European Spine Journal

, Volume 17, Supplement 1, pp 75–82

Course and Prognostic Factors for Neck Pain in the General Population

Results of the Bone and Joint Decade 2000 –2010 Task Force on Neck Pain and Its Associated Disorders
  • Linda J. Carroll
  • Sheilah Hogg-Johnson
  • Gabrielle van der Velde
  • Scott Haldeman
  • Lena W. Holm
  • Eugene J. Carragee
  • Eric L. Hurwitz
  • Pierre Côté
  • Margareta Nordin
  • Paul M. Peloso
  • Jaime Guzman
  • J. David Cassidy
Best Evidence

DOI: 10.1007/s00586-008-0627-8

Cite this article as:
Carroll, L.J., Hogg-Johnson, S., van der Velde, G. et al. Eur Spine J (2008) 17(Suppl 1): 75. doi:10.1007/s00586-008-0627-8

Study Design

Best evidence synthesis.

Objective

To undertake a best evidence synthesis on course and prognosis of neck pain and its associated disorders in the general population.

Summary of Background Data

Knowing the course of neck pain guides expectations for recovery. Identifying prognostic factors assists in planning public policies, formulating interventions, and promoting lifestyle changes to decrease the burden of neck pain.

Methods

The Bone and Joint Decade 2000 –2010 Task Force on Neck Pain and its Associated Disorders (Neck Pain Task Force) conducted a critical review of literature published between 1980 and 2006 to assemble the best evidence on neck pain. Findings fromstudiesmeeting criteria for scientific validity were abstracted into evidence tables and included in a best evidence synthesis.

Results

We found 226 articles on the course and prognostic factors in neck pain and its associated disorders. After critical review, 70 (31) of these were accepted on scientific merit. Six studies related to course and 7 to prognostic factors in the general population. Between half and three quarters of persons in these populations with current neck pain will report neck pain again 1 to 5 years later. Younger age predicted better outcome. General exercise was unassociated with outcome, although regular bicycling predicted poor outcome in 1 study. Psychosocial factors, including psychologic health, coping patterns, and need to socialize, were the strongest prognostic factors. Several potential prognostic factors have not been well studied, including degenerative changes, genetic factors, and compensation policies.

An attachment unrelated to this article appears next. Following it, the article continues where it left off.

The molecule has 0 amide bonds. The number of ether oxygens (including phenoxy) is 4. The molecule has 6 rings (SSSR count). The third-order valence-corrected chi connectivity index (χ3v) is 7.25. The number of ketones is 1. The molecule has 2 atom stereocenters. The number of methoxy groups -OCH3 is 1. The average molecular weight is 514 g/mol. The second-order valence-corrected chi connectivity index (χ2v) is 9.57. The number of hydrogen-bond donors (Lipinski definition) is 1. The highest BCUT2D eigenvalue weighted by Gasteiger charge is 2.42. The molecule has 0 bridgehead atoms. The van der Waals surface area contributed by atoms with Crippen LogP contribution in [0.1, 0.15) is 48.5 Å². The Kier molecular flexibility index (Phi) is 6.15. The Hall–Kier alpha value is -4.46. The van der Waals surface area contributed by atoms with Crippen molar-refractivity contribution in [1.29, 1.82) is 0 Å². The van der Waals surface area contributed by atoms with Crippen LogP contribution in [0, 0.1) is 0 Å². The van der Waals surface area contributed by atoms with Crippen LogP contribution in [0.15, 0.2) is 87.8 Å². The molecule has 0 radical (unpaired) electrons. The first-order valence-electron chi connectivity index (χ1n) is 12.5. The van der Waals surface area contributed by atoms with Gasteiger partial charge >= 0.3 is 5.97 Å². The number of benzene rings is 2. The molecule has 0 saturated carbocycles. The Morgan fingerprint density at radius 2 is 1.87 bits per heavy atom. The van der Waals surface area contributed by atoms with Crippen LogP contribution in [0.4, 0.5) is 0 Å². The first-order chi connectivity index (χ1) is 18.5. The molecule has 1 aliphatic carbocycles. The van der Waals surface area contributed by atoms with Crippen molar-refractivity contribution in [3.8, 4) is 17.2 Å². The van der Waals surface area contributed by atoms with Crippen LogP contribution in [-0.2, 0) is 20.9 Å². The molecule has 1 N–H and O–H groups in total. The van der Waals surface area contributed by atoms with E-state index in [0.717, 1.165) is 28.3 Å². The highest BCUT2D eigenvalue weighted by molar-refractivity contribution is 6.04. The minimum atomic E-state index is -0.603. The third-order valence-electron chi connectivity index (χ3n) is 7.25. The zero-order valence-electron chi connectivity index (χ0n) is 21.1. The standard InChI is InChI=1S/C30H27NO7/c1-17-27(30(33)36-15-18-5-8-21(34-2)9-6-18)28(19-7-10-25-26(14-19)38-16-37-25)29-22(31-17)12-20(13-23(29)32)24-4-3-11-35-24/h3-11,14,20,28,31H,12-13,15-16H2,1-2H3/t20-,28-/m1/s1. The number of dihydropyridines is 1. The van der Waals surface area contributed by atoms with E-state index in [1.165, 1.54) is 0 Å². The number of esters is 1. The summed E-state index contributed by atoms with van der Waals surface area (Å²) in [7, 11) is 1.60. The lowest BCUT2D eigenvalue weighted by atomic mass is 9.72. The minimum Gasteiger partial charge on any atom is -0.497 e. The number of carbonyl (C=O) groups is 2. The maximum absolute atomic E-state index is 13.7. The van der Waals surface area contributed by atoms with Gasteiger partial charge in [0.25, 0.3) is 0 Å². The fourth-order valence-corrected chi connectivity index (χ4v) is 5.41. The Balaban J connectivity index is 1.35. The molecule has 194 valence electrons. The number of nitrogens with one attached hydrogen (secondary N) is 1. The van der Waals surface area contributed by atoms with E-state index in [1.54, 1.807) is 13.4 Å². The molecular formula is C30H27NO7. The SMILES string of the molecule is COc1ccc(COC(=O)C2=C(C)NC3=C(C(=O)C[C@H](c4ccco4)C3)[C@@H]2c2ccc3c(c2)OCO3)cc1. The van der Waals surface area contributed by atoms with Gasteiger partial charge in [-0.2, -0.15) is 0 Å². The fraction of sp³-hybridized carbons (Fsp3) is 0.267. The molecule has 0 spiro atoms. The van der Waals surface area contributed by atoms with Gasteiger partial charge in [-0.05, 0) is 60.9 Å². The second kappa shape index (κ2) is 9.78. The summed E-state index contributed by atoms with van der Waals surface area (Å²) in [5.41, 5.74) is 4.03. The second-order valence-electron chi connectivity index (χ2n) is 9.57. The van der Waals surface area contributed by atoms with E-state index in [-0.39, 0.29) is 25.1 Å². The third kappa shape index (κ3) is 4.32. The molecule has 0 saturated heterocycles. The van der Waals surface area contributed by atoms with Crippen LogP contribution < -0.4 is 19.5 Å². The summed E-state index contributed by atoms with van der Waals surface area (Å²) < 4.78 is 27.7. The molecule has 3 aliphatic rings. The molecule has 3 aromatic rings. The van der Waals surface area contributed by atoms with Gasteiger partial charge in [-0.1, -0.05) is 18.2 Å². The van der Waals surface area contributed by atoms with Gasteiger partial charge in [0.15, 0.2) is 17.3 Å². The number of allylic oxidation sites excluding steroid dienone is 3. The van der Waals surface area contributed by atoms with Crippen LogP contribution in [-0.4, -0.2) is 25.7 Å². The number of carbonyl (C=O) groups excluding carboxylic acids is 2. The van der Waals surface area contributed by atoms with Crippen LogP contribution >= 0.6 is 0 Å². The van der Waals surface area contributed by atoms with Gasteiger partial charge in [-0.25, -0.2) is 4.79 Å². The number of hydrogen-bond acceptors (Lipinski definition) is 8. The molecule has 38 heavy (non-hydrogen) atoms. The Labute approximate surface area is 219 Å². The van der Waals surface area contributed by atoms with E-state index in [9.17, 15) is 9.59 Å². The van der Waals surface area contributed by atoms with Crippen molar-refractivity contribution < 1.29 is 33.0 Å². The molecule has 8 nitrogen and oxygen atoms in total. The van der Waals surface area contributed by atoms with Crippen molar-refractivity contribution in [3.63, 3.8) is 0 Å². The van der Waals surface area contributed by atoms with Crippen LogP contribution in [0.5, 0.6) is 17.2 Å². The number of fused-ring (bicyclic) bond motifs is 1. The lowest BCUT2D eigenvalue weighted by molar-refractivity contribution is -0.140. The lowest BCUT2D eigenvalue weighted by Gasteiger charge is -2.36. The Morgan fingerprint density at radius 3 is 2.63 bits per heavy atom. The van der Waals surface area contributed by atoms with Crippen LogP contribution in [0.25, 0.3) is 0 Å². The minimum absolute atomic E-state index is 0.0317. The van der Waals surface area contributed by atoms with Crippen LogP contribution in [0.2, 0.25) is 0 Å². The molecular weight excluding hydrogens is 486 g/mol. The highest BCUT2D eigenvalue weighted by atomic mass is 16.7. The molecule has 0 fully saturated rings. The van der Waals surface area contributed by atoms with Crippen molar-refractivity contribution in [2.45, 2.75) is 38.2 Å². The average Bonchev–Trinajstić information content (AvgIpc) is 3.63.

Conclusion

The Neck Pain Task Force undertook a best evidence synthesis to establish a baseline of the current best evidence on the course and prognosis for this symptom. General exercise was not prognostic of better outcome; however, several psychosocial factors were prognostic of outcome.

Key words

neck pain systematic review epidemiology prognosis 

Copyright information

© Springer-Verlag 2008

Authors and Affiliations

  • Linda J. Carroll
    • 1
    • 2
    • 24
  • Sheilah Hogg-Johnson
    • 3
    • 4
  • Gabrielle van der Velde
    • 3
    • 5
    • 6
    • 7
  • Scott Haldeman
    • 8
    • 9
  • Lena W. Holm
    • 10
  • Eugene J. Carragee
    • 11
    • 12
  • Eric L. Hurwitz
    • 13
  • Pierre Côté
    • 4
    • 6
  • Margareta Nordin
    • 14
    • 15
    • 16
    • 17
    • 6
    • 11
  • Paul M. Peloso
    • 18
  • Jaime Guzman
    • 19
    • 20
  • J. David Cassidy
    • 21
    • 22
    • 23
  1. 1.Department of Public Health SciencesUniversity of AlbertaEdmontonCanada
  2. 2.The Alberta Centre for Injury Control and Research, School of Public HealthUniversity of AlbertaEdmontonCanada
  3. 3.Institute for Work and HealthTorontoCanada
  4. 4.Department of Public Health SciencesUniversity of TorontoTorontoCanada
  5. 5.Department of Health Policy, Management and EvaluationUniversity of TorontoTorontoCanada
  6. 6.Centre of Research Excellence in Improved Disability Outcomes (CREIDO)University Health Network Rehabilitation Solutions, Toronto Western HospitalTorontoCanada
  7. 7.Division of Health Care Outcomes and ResearchToronto Western Research InstituteTorontoCanada
  8. 8.Department of NeurologyUniversity of CaliforniaIrvineUSA
  9. 9.Department of Epidemiology, School of Public HealthUniversity of CaliforniaLos AngelesUSA
  10. 10.Institute of Environmental MedicineKarolinska InstitutetStockholmSweden
  11. 11.Department of Orthopaedic SurgeryStanford University School of MedicineStanford USA
  12. 12.Orthopaedic Spine Center and Spinal Surgery ServiceStanford University Hospital and ClinicsStanfordUSA
  13. 13.Department of Public Health Sciences, John A. Burns School of MedicineUniversity of Hawaii at MānoaHonoluluUSA
  14. 14.Department of OrthopaedicsNew York University Medical CenterNew YorkUSA
  15. 15.Department of Environmental MedicineNew York University Medical CenterNew YorkUSA
  16. 16.Program of Ergonomics and Biomechanics, School of Medicine and Graduate School of Arts and ScienceNew York University Medical CenterNew YorkUSA
  17. 17.Occupational and Industrial Orthopaedic Center (OIOC)New York UniversityNew YorkUSA
  18. 18.Endocrinology, Analgesia and InflammationMerck & Co.RahwayUSA
  19. 19.Department of MedicineUniversity of British ColumbiaVanCouverCanada
  20. 20.Occupational Health and Safety Agency for Health care in BCVanCouverCanada
  21. 21.Centre of Research Expertise in Improved Disability Outcomes (CREIDO)University Health Network Rehabilitation Solutions, Toronto Western HospitalTorontoCanada
  22. 22.Division of Health Care and Outcomes ResearchToronto Western Research InstituteTorontoCanada
  23. 23.Departments of Public Health Sciences and Health Policy, Management and EvaluationUniversity of TorontoTorontoCanada
  24. 24.4075 RTFUniversity of AlbertaEdmontonCanada

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